Minimalism, central to the project’s architectural expression, not only manifests in the visual language of the villa, but also in its spatial segregation. For instance, two of the program’s three bedrooms occupy one arm of the structure, next to the living room lounge. Stacked atop one another, with only an unembellished wooden staircase design connecting the main volume of the house to the upper level, there are virtually no structural partitions breaking the flow of space in either case, adding to the theme of the house being a single continuous space. Finally, the last bedroom has been placed in the structure’s opposing arm, is accessed by another wooden staircase that has been recessed behind a projecting wall segment.
Despite initially starting out as a passion project, Daichi Isumi is expected to be the first of many such rental villas to redefine weekend retreats and long term living that offer contemporary luxury while also embracing nature to the fullest, in a manner that says more with less. “We aim for a richness of experience rather than an exhaustion of possessions,” concludes Tanijiri.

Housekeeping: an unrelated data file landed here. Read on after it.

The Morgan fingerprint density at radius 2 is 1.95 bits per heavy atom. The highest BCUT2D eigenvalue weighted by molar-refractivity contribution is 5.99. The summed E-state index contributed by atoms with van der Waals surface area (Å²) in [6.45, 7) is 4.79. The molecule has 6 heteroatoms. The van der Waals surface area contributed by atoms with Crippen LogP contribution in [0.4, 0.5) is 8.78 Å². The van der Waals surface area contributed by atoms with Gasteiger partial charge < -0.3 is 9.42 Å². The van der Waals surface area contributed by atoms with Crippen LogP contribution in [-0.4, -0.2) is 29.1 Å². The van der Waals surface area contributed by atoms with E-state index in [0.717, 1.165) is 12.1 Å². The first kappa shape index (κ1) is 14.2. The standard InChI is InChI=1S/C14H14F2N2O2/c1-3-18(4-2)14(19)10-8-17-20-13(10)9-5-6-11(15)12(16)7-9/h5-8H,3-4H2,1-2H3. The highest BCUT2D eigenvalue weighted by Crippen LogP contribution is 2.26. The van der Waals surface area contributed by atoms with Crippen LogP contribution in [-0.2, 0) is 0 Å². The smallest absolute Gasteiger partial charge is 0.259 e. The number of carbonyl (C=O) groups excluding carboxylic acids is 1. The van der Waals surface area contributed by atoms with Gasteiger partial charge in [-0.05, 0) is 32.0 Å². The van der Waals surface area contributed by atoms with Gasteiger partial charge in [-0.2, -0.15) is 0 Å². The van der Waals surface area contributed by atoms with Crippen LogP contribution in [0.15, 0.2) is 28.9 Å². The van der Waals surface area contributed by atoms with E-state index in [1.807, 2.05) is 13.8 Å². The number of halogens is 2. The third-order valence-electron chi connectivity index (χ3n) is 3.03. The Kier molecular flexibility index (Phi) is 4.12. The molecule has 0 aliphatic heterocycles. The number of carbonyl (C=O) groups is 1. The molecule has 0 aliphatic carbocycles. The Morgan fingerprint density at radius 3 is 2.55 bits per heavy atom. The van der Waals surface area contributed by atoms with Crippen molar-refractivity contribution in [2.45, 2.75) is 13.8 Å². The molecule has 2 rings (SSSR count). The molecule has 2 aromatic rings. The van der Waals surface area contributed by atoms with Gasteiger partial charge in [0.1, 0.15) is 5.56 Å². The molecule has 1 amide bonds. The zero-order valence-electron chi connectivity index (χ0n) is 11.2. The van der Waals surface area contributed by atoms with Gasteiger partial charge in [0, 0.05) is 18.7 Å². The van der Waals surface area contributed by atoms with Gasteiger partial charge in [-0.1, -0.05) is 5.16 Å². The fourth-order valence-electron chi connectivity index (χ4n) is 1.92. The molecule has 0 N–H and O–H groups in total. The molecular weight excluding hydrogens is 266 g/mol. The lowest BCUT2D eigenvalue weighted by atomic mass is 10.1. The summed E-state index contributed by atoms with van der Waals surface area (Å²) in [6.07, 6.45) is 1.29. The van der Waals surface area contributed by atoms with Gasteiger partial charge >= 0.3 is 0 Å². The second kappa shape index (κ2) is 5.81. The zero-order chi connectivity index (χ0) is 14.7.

- Concrete Architecture
- Courtyard Architecture Facade Design
- Furniture Design
- Hospitality Architecture
- Hospitality Design
- Interior Design
- Japanese Architect
- Japanese Architecture
- Landscape Architecture
- Landscape Design
- Organic Architecture
- Pool Design
- Residential Architecture
- Residential Design
- Villa Design
- Wood Architecture